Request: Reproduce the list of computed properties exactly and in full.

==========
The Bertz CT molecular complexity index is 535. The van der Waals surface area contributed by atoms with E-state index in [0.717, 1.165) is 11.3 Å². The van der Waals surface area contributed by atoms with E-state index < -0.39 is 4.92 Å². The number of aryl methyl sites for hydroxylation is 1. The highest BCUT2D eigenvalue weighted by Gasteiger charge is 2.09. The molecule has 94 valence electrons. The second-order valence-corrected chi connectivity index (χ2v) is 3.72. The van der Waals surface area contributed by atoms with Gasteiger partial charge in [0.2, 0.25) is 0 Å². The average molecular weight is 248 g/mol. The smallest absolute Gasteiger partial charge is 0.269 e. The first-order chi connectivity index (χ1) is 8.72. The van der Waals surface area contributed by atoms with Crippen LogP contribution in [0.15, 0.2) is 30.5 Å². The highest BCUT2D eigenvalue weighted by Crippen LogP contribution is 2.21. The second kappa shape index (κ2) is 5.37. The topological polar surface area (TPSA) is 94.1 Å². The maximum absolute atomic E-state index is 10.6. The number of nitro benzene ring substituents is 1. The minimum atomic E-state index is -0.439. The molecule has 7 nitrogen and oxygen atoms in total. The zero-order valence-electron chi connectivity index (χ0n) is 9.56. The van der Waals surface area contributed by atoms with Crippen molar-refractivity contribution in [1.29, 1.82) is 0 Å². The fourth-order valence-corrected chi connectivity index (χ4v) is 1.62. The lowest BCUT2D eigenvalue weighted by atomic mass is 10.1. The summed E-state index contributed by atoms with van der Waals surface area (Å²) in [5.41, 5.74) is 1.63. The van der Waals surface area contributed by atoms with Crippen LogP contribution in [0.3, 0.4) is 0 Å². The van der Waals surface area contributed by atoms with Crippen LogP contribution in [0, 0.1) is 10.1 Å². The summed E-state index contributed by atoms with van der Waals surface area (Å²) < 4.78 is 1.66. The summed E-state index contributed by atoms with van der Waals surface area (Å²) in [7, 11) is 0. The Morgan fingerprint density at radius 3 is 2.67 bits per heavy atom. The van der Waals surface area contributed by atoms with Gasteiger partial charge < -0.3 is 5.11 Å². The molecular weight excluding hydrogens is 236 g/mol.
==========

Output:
The Bertz CT molecular complexity index is 535. The van der Waals surface area contributed by atoms with E-state index in [0.717, 1.165) is 11.3 Å². The van der Waals surface area contributed by atoms with E-state index < -0.39 is 4.92 Å². The number of aryl methyl sites for hydroxylation is 1. The highest BCUT2D eigenvalue weighted by Gasteiger charge is 2.09. The molecule has 94 valence electrons. The second-order valence-corrected chi connectivity index (χ2v) is 3.72. The van der Waals surface area contributed by atoms with Gasteiger partial charge in [0.2, 0.25) is 0 Å². The average molecular weight is 248 g/mol. The smallest absolute Gasteiger partial charge is 0.269 e. The first-order chi connectivity index (χ1) is 8.72. The van der Waals surface area contributed by atoms with Crippen LogP contribution in [0.15, 0.2) is 30.5 Å². The highest BCUT2D eigenvalue weighted by Crippen LogP contribution is 2.21. The second kappa shape index (κ2) is 5.37. The topological polar surface area (TPSA) is 94.1 Å². The maximum absolute atomic E-state index is 10.6. The number of nitro benzene ring substituents is 1. The minimum atomic E-state index is -0.439. The molecule has 7 nitrogen and oxygen atoms in total. The zero-order valence-electron chi connectivity index (χ0n) is 9.56. The van der Waals surface area contributed by atoms with Crippen molar-refractivity contribution in [1.29, 1.82) is 0 Å². The fourth-order valence-corrected chi connectivity index (χ4v) is 1.62. The lowest BCUT2D eigenvalue weighted by atomic mass is 10.1. The summed E-state index contributed by atoms with van der Waals surface area (Å²) in [5.41, 5.74) is 1.63. The van der Waals surface area contributed by atoms with Crippen LogP contribution in [0.3, 0.4) is 0 Å². The van der Waals surface area contributed by atoms with Crippen LogP contribution in [0, 0.1) is 10.1 Å². The summed E-state index contributed by atoms with van der Waals surface area (Å²) < 4.78 is 1.66. The summed E-state index contributed by atoms with van der Waals surface area (Å²) in [7, 11) is 0. The Morgan fingerprint density at radius 3 is 2.67 bits per heavy atom. The van der Waals surface area contributed by atoms with Gasteiger partial charge < -0.3 is 5.11 Å². The molecular weight excluding hydrogens is 236 g/mol.